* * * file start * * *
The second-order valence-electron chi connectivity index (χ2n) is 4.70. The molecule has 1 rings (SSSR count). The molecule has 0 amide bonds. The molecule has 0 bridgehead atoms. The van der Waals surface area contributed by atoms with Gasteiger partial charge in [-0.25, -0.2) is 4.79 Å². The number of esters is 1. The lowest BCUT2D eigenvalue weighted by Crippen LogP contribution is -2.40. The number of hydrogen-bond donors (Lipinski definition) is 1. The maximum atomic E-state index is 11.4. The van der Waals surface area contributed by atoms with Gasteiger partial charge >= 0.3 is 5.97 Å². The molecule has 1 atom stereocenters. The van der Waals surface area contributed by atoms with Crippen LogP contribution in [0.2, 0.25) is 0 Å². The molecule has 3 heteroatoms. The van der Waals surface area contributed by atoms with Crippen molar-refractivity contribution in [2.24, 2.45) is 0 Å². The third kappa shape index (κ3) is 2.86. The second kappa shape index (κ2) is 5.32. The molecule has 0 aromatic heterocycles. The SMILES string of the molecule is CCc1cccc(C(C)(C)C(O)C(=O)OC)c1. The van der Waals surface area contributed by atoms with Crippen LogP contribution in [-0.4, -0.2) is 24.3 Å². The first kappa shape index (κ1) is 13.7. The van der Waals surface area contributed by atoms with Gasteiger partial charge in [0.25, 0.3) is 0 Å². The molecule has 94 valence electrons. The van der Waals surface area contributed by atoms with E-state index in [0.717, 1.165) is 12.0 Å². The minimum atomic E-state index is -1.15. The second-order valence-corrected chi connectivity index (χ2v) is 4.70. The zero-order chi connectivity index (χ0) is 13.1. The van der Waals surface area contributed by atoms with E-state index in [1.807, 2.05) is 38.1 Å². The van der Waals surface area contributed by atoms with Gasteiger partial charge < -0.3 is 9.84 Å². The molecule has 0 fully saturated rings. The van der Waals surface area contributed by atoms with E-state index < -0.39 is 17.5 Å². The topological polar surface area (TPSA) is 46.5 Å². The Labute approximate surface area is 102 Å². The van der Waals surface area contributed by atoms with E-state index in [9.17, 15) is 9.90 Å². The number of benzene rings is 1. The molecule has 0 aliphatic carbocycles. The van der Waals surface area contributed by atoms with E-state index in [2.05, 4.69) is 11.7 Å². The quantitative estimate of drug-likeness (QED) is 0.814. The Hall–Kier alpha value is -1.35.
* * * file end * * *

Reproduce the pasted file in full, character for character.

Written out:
The second-order valence-electron chi connectivity index (χ2n) is 4.70. The molecule has 1 rings (SSSR count). The molecule has 0 amide bonds. The molecule has 0 bridgehead atoms. The van der Waals surface area contributed by atoms with Gasteiger partial charge in [-0.25, -0.2) is 4.79 Å². The number of esters is 1. The lowest BCUT2D eigenvalue weighted by Crippen LogP contribution is -2.40. The number of hydrogen-bond donors (Lipinski definition) is 1. The maximum atomic E-state index is 11.4. The van der Waals surface area contributed by atoms with Gasteiger partial charge >= 0.3 is 5.97 Å². The molecule has 1 atom stereocenters. The van der Waals surface area contributed by atoms with Crippen LogP contribution in [0.2, 0.25) is 0 Å². The molecule has 3 heteroatoms. The van der Waals surface area contributed by atoms with Crippen molar-refractivity contribution in [2.24, 2.45) is 0 Å². The third kappa shape index (κ3) is 2.86. The second kappa shape index (κ2) is 5.32. The molecule has 0 aromatic heterocycles. The SMILES string of the molecule is CCc1cccc(C(C)(C)C(O)C(=O)OC)c1. The van der Waals surface area contributed by atoms with Crippen LogP contribution in [-0.4, -0.2) is 24.3 Å². The first kappa shape index (κ1) is 13.7. The van der Waals surface area contributed by atoms with Gasteiger partial charge in [0.25, 0.3) is 0 Å². The molecule has 94 valence electrons. The van der Waals surface area contributed by atoms with E-state index in [0.717, 1.165) is 12.0 Å². The minimum atomic E-state index is -1.15. The second-order valence-corrected chi connectivity index (χ2v) is 4.70. The zero-order chi connectivity index (χ0) is 13.1. The van der Waals surface area contributed by atoms with E-state index in [1.807, 2.05) is 38.1 Å². The van der Waals surface area contributed by atoms with Gasteiger partial charge < -0.3 is 9.84 Å². The molecule has 0 fully saturated rings. The van der Waals surface area contributed by atoms with E-state index < -0.39 is 17.5 Å². The topological polar surface area (TPSA) is 46.5 Å². The Labute approximate surface area is 102 Å². The van der Waals surface area contributed by atoms with E-state index in [9.17, 15) is 9.90 Å². The number of benzene rings is 1. The molecule has 0 aliphatic carbocycles. The van der Waals surface area contributed by atoms with E-state index in [2.05, 4.69) is 11.7 Å². The quantitative estimate of drug-likeness (QED) is 0.814. The Hall–Kier alpha value is -1.35.